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Any ideas on these? I found this list years ago and I'm still trying to identify all, studying the metal ones I have...
Thank you all!
9/10/11 look like Bradley:
This was used recently in the game Castlevania: Lords of Shadow, actually!
I recognize quite a few of these as common 19th century typefaces.
It would be helpful if you could cut your image into parts and post them separately. If possible no more than about 6 fonts to a post.
Sure, I'm sorry. Can I post here? This is the first part (1/16). Thank you!
1/16 A variation of 19th century French Ronde scripts. Digital similars include French Script http://www.myfonts.com/fonts/mti/atfrench-script/ Typo Upright http://www.myfonts.com/fonts/bitstream/typo-upright/ Linoscript http://www.myfonts.com/fonts/linotype/linoscript/ Ronde Script http://www.myfonts.com/fonts/grouptype/ronde-script/
The problem is that here (Italy) this is called «Inglese»... in every variation!
Thanks, and I'll thank you again in my thesis too...
Here is the second one (2/16).
Top two lines are Tudor Black, which was a very popular neo-Gothic revival. A staple with most foundries, it was used well into the 20th century. Jazzed up version with inline treatment by Nick Curtis as Fordor Incised NF http://www.myfonts.com/fonts/nicksfonts/fordor-incised-nf/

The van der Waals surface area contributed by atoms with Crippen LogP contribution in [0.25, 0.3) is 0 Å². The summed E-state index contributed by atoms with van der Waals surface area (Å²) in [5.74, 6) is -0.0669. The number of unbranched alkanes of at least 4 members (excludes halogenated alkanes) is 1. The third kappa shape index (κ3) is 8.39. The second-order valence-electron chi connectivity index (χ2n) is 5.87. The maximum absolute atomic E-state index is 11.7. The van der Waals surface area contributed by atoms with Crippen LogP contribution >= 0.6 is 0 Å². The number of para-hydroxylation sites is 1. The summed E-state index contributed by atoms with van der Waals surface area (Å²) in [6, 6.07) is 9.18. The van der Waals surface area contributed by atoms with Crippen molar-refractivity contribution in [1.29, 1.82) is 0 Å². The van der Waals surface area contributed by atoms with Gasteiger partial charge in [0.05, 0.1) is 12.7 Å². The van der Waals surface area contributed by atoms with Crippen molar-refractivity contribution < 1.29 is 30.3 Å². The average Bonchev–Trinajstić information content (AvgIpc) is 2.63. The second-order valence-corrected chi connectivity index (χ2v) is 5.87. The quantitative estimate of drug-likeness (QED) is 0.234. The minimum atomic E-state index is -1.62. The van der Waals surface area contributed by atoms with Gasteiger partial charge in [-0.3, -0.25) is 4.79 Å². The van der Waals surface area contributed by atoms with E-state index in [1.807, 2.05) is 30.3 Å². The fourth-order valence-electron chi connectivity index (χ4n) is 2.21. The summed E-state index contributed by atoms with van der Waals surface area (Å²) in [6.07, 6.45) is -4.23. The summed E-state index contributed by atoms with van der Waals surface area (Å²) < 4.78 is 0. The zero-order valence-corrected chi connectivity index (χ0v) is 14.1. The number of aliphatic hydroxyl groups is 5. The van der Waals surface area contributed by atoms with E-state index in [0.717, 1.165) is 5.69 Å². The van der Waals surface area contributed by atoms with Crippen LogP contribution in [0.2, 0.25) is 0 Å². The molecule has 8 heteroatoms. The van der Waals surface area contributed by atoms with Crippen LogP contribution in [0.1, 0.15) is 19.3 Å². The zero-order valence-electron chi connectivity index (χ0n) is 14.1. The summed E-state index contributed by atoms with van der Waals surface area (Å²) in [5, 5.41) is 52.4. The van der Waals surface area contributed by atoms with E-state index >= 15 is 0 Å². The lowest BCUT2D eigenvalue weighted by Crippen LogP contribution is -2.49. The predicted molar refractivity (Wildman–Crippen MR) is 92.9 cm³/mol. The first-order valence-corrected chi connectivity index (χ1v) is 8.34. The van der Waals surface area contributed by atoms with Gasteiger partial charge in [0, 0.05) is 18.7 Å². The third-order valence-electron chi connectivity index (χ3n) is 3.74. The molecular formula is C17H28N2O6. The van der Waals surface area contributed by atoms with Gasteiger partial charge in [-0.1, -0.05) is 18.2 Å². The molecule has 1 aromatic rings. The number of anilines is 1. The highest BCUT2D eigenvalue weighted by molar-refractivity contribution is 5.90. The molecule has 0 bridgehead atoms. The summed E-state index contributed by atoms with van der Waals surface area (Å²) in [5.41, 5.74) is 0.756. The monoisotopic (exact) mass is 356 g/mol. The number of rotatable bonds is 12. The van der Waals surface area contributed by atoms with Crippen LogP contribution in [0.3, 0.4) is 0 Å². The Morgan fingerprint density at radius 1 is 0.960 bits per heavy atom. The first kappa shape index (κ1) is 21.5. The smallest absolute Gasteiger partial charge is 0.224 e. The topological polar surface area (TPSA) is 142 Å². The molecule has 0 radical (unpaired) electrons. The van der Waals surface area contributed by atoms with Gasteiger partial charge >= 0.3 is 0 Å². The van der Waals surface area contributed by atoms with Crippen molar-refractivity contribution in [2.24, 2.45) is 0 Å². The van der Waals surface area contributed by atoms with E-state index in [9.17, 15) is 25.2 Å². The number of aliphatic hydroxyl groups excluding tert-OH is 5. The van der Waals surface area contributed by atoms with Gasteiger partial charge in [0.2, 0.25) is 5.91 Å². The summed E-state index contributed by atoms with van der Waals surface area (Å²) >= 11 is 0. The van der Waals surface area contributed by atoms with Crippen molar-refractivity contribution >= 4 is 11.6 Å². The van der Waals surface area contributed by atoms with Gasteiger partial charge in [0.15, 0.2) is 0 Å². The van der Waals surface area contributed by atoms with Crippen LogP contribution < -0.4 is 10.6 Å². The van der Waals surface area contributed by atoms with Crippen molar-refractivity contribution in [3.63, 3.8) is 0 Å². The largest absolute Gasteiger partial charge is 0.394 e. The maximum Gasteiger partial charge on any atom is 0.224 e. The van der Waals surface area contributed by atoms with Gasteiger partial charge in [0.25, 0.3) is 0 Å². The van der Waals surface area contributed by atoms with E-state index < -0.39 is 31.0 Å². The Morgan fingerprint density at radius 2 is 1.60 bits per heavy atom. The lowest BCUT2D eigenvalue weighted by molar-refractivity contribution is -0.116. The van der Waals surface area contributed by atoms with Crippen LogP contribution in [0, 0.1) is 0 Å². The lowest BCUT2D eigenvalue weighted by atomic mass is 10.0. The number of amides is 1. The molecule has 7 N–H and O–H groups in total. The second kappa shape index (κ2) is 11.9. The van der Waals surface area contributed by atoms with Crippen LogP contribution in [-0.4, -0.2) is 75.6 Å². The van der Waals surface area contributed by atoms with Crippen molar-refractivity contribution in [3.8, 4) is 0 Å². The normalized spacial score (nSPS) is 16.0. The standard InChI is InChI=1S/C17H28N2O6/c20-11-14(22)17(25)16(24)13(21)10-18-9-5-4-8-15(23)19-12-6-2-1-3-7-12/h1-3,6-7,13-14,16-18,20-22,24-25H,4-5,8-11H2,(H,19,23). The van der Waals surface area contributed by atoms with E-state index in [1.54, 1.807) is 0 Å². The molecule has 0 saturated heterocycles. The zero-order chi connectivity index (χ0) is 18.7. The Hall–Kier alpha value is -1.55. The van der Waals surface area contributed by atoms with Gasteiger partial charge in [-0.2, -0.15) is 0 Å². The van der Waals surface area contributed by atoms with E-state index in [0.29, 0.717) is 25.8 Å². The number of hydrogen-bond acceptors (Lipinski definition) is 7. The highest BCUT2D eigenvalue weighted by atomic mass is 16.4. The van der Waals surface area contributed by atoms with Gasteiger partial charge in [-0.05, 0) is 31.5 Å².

Lines three and four are Extended Black by Julius Herriet, patented on June 1, 1869 and sold by Bruce1
Tudor Black is available digitally as Tudor Text by Dan Solo via Dover on the 24 Celtic and Medieval Display Fonts CD.
Can I post another one (3/16)?
Here's another... (4/16)
Moritz-Light. Based on holdings of Solotype Dan X Solo.. http://www.myfonts.com/fonts/solotype/moritz/
Recent issue, but may be close design: Font Diner/Stuart Sandler/Turnpike http://www.myfonts.com/fonts/fontdiner/turnpike/
If both lines are same font G does not match Turnpike
Don, and the /E looks wider. I agree Turnpike isn't it. Dick
Dick, the problem I see with identifying a Victorian sans is that they got little publicity and were not featured by the foundries. They were used relatively rarely. I think the sample is more likely to have been called a Gothic than a Grotesque, if only because of the leg on the R. Many foundries sold these by number and not by a specific name. If I had to guess a name for it, I would call it simply a Gothic Extended.
It's not my fault, the quality of the sample obscures the truth...!